As part of our “go to town”, my bride and I eat at a local buffet a couple of times a month. (It’s part of a national chain that seems to give each franchise a good deal of autonomy – I’ve eaten at them in a dozen cities and they vary a great deal.) We generally go mid-afternoon, avoiding both the lunch and dinner rushes. The majority of those eating with us at that time are retired folks.
We have watched with interest and delight at how the waitresses treat their older customers – most of them regulars. They know them by name, and they touch them on the arm, ask about how they are, and share about their own lives. A fellow will ask one waitress how her college classes are going, a woman asks another waitress about her kids. When one young waitress became pregnant for the first time, everyone was thrilled for her, and I overheard one table talking about what a great mother she would be. Another waitress was showing pictures of her cats recently; telling about the new one, and how it was upsetting one of the other cats. All of this is done in short bits, and we’ve never seen it prevent the wait staff from doing everything that needs to be done.
When these older folks leave, several of the waitresses will say goodbye by name. Some of the customers get hugs, a few a kiss on the cheek. Some customers say, “I’ll see you tomorrow” or ask when a particular waitress is working again. Some plan when to eat there based on the schedule of a favourite waitress.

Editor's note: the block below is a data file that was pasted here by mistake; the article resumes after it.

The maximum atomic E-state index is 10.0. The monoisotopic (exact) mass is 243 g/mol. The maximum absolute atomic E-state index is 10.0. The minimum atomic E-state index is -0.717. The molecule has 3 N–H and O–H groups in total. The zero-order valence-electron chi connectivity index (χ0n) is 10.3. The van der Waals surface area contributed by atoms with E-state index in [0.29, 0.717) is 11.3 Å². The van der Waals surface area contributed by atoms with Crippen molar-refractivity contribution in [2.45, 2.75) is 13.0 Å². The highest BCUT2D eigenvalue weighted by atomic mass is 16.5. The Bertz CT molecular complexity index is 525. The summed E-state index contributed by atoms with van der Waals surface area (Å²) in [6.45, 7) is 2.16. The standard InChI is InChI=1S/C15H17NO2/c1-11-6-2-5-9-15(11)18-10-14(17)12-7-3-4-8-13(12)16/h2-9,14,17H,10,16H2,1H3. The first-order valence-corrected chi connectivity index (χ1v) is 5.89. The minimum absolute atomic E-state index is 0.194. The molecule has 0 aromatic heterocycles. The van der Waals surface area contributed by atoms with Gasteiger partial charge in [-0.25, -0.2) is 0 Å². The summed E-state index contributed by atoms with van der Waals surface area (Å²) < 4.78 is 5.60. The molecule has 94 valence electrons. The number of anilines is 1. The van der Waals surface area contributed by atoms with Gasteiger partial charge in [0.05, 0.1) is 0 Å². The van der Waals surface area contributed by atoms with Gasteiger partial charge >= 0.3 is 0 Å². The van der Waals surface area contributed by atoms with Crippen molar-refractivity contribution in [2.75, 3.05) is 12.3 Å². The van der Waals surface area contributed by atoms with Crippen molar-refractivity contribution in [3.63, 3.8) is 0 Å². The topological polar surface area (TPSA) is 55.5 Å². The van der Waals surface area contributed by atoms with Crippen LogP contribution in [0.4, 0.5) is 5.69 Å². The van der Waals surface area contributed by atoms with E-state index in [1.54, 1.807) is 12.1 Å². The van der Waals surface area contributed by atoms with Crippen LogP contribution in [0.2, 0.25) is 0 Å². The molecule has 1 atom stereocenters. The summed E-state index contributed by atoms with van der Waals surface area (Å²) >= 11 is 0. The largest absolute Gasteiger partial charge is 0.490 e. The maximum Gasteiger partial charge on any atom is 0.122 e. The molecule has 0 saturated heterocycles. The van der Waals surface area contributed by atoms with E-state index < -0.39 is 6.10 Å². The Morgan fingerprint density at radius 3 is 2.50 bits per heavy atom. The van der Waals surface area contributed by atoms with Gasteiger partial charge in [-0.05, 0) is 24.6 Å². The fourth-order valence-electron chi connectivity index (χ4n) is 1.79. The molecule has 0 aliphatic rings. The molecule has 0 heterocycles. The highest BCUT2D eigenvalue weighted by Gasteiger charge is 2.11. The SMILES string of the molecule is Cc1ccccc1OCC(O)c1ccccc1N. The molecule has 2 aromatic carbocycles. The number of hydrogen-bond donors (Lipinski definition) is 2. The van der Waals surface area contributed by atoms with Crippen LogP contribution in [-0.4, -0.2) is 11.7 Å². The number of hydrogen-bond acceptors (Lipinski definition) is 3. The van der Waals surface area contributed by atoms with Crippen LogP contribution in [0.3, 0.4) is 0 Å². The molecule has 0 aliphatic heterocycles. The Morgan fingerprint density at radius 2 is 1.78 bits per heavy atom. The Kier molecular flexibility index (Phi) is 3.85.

I don’t think the caring and attention being shown by the waitresses is just about getting a better tip. Some of the customers are no doubt on a fixed income, and some of them frankly don’t tip very well – but they are treated with the same love respect. You can’t fake that kind of interest in someone day after day – if it’s fake, it will show through. These women honestly seem to care. I am aware that at least some of the waitresses are dedicated followers of Jesus, so that may explain some of it. It also seems that management must be in favour of this, and even staffs enough waitresses to make it possible. It’s no doubt good for business (I recently saw them fairly busy on a February in Tuesday, traditionally a very bad time for restaurants) but I find it hard to believe that it was started for that reason.
Regardless of why this has developed, I am sure that some of the customers get more love, attention, and touch at a meal at this buffet than they get the rest of the week. I am deeply moved by what the wait staff is doing for folks who tend to be sidelined and ignored. It seems very much to me to be WJWD (what Jesus would do).
Is there a tip in all of this? Maybe not. My hope is that this will inspire all of us to be better, to do better, and to find ways small and large to show love and respect for those who have become accustomed to very little of either.
Links to blog posts that stood out to me this last week:
Budget Software Reviews: Choose Your Tool for Successful Money Management: Dustin does a review of various tools for managing your money.
The Nice Guy Rebellion: Corey further unpacks the nice guy, who he is, and why it’s not a good thing.
Nice People Sex … Boring: Being too nice hurts your sex life. Corey said the nice guy “..constantly complains he’s not getting enough, or it’s unsatisfying…” – very interesting!
Want to Improve Your Marriage? Build a Budget!: Another great post on a topic I have failed to cover here.
What Every Facebooking Couple Should DO to Protect Their Marriage!: A great article on a very important topic.
The Silent Treatment Can be Good for My Marriage!: This post by The Beautiful WifeTM (of Stu) was aimed at women, but some men (myself at the top of the list) need to do this as well. And the rest of you can point your bride to the article!